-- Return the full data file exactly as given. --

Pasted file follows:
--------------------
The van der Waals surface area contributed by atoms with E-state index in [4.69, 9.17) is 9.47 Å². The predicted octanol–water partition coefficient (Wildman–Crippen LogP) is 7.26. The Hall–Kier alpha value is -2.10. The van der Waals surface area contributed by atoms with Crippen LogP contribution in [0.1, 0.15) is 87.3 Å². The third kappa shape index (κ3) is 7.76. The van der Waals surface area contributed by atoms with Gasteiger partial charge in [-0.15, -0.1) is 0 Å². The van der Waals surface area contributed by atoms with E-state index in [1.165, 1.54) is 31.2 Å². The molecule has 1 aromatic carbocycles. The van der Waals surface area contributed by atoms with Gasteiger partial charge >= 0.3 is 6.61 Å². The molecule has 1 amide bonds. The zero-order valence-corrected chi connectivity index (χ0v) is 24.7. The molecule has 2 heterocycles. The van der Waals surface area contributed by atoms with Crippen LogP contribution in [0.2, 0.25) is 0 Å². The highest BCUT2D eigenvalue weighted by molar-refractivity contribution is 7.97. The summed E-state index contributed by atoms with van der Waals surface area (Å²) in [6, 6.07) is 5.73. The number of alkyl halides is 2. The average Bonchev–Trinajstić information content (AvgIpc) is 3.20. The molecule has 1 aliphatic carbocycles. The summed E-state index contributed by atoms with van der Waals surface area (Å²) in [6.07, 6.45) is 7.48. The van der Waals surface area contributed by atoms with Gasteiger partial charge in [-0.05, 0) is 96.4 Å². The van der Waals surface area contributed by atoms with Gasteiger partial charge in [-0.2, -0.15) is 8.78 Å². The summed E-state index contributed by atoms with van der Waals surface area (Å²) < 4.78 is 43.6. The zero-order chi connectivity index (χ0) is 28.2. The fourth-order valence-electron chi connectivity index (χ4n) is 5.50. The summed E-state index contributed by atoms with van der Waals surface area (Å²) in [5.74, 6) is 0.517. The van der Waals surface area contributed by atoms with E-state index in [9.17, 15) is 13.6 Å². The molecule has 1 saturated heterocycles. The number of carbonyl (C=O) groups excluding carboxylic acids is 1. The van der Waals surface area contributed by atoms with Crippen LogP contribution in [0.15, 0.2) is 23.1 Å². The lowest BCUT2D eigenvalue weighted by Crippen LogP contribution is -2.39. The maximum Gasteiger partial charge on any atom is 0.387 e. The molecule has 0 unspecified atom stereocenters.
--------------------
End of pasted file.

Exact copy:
The van der Waals surface area contributed by atoms with E-state index in [4.69, 9.17) is 9.47 Å². The predicted octanol–water partition coefficient (Wildman–Crippen LogP) is 7.26. The Hall–Kier alpha value is -2.10. The van der Waals surface area contributed by atoms with Crippen LogP contribution in [0.1, 0.15) is 87.3 Å². The third kappa shape index (κ3) is 7.76. The van der Waals surface area contributed by atoms with Gasteiger partial charge in [-0.15, -0.1) is 0 Å². The van der Waals surface area contributed by atoms with E-state index in [1.165, 1.54) is 31.2 Å². The molecule has 1 aromatic carbocycles. The van der Waals surface area contributed by atoms with Gasteiger partial charge >= 0.3 is 6.61 Å². The molecule has 1 amide bonds. The zero-order valence-corrected chi connectivity index (χ0v) is 24.7. The molecule has 2 heterocycles. The van der Waals surface area contributed by atoms with Crippen LogP contribution in [0.2, 0.25) is 0 Å². The highest BCUT2D eigenvalue weighted by molar-refractivity contribution is 7.97. The summed E-state index contributed by atoms with van der Waals surface area (Å²) in [6, 6.07) is 5.73. The number of alkyl halides is 2. The average Bonchev–Trinajstić information content (AvgIpc) is 3.20. The molecule has 1 aliphatic carbocycles. The summed E-state index contributed by atoms with van der Waals surface area (Å²) in [6.07, 6.45) is 7.48. The van der Waals surface area contributed by atoms with Gasteiger partial charge in [-0.05, 0) is 96.4 Å². The van der Waals surface area contributed by atoms with Gasteiger partial charge in [-0.2, -0.15) is 8.78 Å². The summed E-state index contributed by atoms with van der Waals surface area (Å²) < 4.78 is 43.6. The zero-order chi connectivity index (χ0) is 28.2. The fourth-order valence-electron chi connectivity index (χ4n) is 5.50. The summed E-state index contributed by atoms with van der Waals surface area (Å²) in [5.74, 6) is 0.517. The van der Waals surface area contributed by atoms with E-state index in [9.17, 15) is 13.6 Å². The molecule has 1 saturated heterocycles. The number of carbonyl (C=O) groups excluding carboxylic acids is 1. The van der Waals surface area contributed by atoms with Crippen LogP contribution in [0.15, 0.2) is 23.1 Å². The lowest BCUT2D eigenvalue weighted by Crippen LogP contribution is -2.39. The maximum Gasteiger partial charge on any atom is 0.387 e. The molecule has 0 unspecified atom stereocenters.